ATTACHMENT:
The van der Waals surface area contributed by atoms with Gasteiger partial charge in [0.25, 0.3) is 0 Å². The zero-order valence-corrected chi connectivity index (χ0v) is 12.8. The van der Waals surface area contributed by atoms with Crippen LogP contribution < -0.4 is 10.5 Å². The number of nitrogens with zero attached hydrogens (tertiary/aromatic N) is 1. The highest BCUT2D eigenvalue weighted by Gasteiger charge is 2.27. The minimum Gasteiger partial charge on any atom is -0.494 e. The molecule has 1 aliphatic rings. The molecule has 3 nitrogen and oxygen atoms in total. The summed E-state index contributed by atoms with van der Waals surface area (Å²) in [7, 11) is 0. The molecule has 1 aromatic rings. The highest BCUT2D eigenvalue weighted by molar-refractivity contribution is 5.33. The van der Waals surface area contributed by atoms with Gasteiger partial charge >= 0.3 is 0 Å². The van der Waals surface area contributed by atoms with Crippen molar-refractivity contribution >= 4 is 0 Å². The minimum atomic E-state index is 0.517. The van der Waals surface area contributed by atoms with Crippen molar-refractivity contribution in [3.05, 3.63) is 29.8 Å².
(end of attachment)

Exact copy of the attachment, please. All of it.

The van der Waals surface area contributed by atoms with Gasteiger partial charge in [0.25, 0.3) is 0 Å². The zero-order valence-corrected chi connectivity index (χ0v) is 12.8. The van der Waals surface area contributed by atoms with Crippen LogP contribution < -0.4 is 10.5 Å². The number of nitrogens with zero attached hydrogens (tertiary/aromatic N) is 1. The highest BCUT2D eigenvalue weighted by Gasteiger charge is 2.27. The minimum Gasteiger partial charge on any atom is -0.494 e. The molecule has 1 aliphatic rings. The molecule has 3 nitrogen and oxygen atoms in total. The summed E-state index contributed by atoms with van der Waals surface area (Å²) in [7, 11) is 0. The molecule has 1 aromatic rings. The highest BCUT2D eigenvalue weighted by molar-refractivity contribution is 5.33. The van der Waals surface area contributed by atoms with Gasteiger partial charge >= 0.3 is 0 Å². The van der Waals surface area contributed by atoms with Crippen molar-refractivity contribution >= 4 is 0 Å². The minimum atomic E-state index is 0.517. The van der Waals surface area contributed by atoms with Crippen molar-refractivity contribution in [3.05, 3.63) is 29.8 Å².